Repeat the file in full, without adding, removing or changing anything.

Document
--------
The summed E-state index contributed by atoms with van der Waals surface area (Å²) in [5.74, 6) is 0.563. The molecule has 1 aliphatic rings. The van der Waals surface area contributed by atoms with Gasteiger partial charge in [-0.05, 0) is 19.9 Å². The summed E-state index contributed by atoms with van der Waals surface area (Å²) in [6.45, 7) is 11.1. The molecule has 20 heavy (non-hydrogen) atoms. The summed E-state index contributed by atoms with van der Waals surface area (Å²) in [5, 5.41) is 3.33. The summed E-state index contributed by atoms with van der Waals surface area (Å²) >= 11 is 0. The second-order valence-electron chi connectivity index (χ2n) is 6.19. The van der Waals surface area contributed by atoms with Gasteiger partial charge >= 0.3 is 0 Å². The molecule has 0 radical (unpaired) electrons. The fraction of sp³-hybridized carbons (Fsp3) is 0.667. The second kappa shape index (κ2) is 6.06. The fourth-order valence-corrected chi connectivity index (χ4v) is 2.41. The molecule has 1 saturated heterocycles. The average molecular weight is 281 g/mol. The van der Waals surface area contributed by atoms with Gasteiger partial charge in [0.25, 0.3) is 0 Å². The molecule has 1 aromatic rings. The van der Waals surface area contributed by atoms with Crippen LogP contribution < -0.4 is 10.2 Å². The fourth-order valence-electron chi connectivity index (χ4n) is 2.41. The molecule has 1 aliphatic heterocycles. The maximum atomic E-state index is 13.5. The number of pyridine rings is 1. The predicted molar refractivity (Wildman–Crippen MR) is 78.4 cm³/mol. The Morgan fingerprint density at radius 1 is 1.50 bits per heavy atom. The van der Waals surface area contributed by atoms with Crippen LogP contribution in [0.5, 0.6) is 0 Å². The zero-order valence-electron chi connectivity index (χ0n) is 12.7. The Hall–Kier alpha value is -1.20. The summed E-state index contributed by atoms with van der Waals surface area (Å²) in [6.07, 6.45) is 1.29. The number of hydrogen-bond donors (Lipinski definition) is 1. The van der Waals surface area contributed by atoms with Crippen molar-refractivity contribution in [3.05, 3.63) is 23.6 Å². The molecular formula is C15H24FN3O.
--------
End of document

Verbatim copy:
The summed E-state index contributed by atoms with van der Waals surface area (Å²) in [5.74, 6) is 0.563. The molecule has 1 aliphatic rings. The van der Waals surface area contributed by atoms with Gasteiger partial charge in [-0.05, 0) is 19.9 Å². The summed E-state index contributed by atoms with van der Waals surface area (Å²) in [6.45, 7) is 11.1. The molecule has 20 heavy (non-hydrogen) atoms. The summed E-state index contributed by atoms with van der Waals surface area (Å²) in [5, 5.41) is 3.33. The summed E-state index contributed by atoms with van der Waals surface area (Å²) >= 11 is 0. The second-order valence-electron chi connectivity index (χ2n) is 6.19. The van der Waals surface area contributed by atoms with Gasteiger partial charge >= 0.3 is 0 Å². The molecule has 0 radical (unpaired) electrons. The fraction of sp³-hybridized carbons (Fsp3) is 0.667. The second kappa shape index (κ2) is 6.06. The fourth-order valence-corrected chi connectivity index (χ4v) is 2.41. The molecule has 1 saturated heterocycles. The average molecular weight is 281 g/mol. The van der Waals surface area contributed by atoms with Gasteiger partial charge in [0.25, 0.3) is 0 Å². The molecule has 1 aromatic rings. The van der Waals surface area contributed by atoms with Crippen LogP contribution < -0.4 is 10.2 Å². The fourth-order valence-electron chi connectivity index (χ4n) is 2.41. The molecule has 1 aliphatic heterocycles. The maximum atomic E-state index is 13.5. The number of pyridine rings is 1. The predicted molar refractivity (Wildman–Crippen MR) is 78.4 cm³/mol. The Morgan fingerprint density at radius 1 is 1.50 bits per heavy atom. The van der Waals surface area contributed by atoms with Crippen LogP contribution in [0.5, 0.6) is 0 Å². The zero-order valence-electron chi connectivity index (χ0n) is 12.7. The Hall–Kier alpha value is -1.20. The summed E-state index contributed by atoms with van der Waals surface area (Å²) in [6.07, 6.45) is 1.29. The number of hydrogen-bond donors (Lipinski definition) is 1. The van der Waals surface area contributed by atoms with Crippen molar-refractivity contribution in [3.05, 3.63) is 23.6 Å². The molecular formula is C15H24FN3O.